Tuesday, July 9, 2013
How attitudes have changed
Reprint of an article by Max Farley originally published in Vol. 29 No. 7 August 2011 of the KHS Monthly Newsletter
“Once families dreaded exposure of their convict connections. Today the discovery that a convict belongs in the family tree is a matter for celebration. ”
Most would today agree with these words expressed in Babette Smith’s recently published “Australia’s Birthstain – a Startling Legacy of the Convict Era”. For over 100 years, however, the existence of convict ancestors within families was kept a secret by later generations. So much so
that in many cases family members were not even aware of their convict’s existence themselves.
By the time the colony was 50 or so years old it was peopled in large numbers by emancipists who had served their time, by many Australian-born who had reached adulthood, as well as settlers who had come and prospered.
They all regarded themselves as “free”. Though crime, corruption, loose moral standards, gambling, profanity, drunkenness and violence existed in large measure, Babette Smith puts it that there was growing pride in what was being achieved in the new country. People were accepted for
what they were and not for what they or their parents had earlier been. Opportunities for advancement existed which were not available for them in their homeland. Ideas of introducing democratic institutions in the colony were being discussed, with WC Wentworth in the forefront.
Why did having a convict ancestor later come to be a guilty secret?
At the risk of oversimplifying her views, Babette Smith puts forward the theory that three main groups in the “Mother Country” saw their interests as likely to be best served by emphasising the sinfulness existing in New South Wales and ignoring the positive aspects. These were:-
• those who had opposed transportation in the first place and wanted it stopped in favour of penal reform being developed in Britain itself;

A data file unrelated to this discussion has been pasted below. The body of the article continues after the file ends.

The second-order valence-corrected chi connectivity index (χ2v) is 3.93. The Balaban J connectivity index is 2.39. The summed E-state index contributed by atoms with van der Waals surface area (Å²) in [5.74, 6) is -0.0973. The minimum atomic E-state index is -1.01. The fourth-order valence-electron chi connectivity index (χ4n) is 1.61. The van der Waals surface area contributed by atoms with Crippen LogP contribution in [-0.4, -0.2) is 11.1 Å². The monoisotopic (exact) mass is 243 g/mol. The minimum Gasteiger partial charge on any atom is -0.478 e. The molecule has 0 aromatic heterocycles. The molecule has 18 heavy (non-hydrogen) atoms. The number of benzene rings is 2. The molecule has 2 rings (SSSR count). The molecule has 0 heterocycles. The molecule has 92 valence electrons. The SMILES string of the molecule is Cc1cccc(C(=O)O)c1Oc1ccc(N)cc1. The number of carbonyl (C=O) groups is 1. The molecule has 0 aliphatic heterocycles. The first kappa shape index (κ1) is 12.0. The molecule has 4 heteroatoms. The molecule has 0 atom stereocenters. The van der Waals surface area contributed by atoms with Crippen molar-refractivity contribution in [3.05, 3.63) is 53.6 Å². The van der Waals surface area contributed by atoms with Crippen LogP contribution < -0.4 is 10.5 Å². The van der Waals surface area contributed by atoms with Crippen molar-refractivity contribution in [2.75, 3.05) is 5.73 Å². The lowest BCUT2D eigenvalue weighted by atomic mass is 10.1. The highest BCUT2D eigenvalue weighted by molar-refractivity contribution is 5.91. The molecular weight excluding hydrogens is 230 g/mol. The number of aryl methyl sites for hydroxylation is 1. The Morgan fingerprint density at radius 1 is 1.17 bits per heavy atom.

• the clergy, too, opposed transportation., although their mission was to reform sinners and it was important that the wickedness of the colony be recognised and, with it, the need for their services, which also offered opportunities to spread church influence; and
• fine-intentioned people whose liberal inclinations applauded the abolition of slavery in America and who saw a similarity with the transportation of convicts to Australia.
For the most part they, as individuals, were totally ignorant of the true position in New South Wales. A 27-year old, Sir William Molesworth, became Chairman of the Transportation
Committee of the House of Commons. A Report of that Committee was destined to cause great damage to the status of the young colony.
These groups may not have been alone in spreading the belief that sin was rife in the colony, but they spread it with success. As an example, the Reverend Thomas Arnold, principal of the Rugby School, is quoted by Babette Smith as saying in c1834 “that the stain should last, not only for
one whole life but for more than one generation… that no convict child should ever be a free citizen: and that even in the third generation, the offspring should be excluded from all offices of honour or authority in the colony.”
The Molesworth Transportation Committee Report, released in 1838, painted an unhappy picture of the colony’s moral state. Though seen within five years as a failure, the inhabitants were taken aback by the Report because they had been expecting praise for the progress they had achieved.
Not only was their pride hurt, but there was alarm at the political and economic damage to the colony’s reputation. Not surprisingly, the Report was widely condemned by many
who had practical knowledge of the actual conditions. However, the bad publicity given it in England was lasting and widespread. Babette Smith believes Molesworth’s “version of the convict stain” was to infect the colonists themselves. The seeds of shame had been sown.
For many years afterwards there was a conspiracy of silence, both in government and private circles, to keep convict ancestry a secret. Babette Smith points out that, even as late as the 1950s, hundreds of priceless photographs of convicts were destroyed when the old Fremantle Gaol was
being renovated. Even more indicative of secrecy was the controversy that arose, as recently as 1980, when the 1828 Census was privately published by Johnson and Sainty of the Library of Australian History. Amongst other things it disclosed which people living in 1828 had come as convicts.
The 1980 publication angered some people who saw it as a threat to their ancestors’ reputations. However, “more enlightened academics” took a different view, and information about our pioneers, convicts and otherwise, is happily now freely available. The outdated sensitivities have now been discarded to the dustbin and many older Australians have come to be delighted to find they have a dinky-di convict amongst their ancestors. It may not be stretching the imagination to suggest
that Australia over recent decades has recaptured the pride so unsympathetically beaten out of it 160 and more years ago.
(Babette Smith was Guest Speaker at our Family History meeting 6 November 2010.)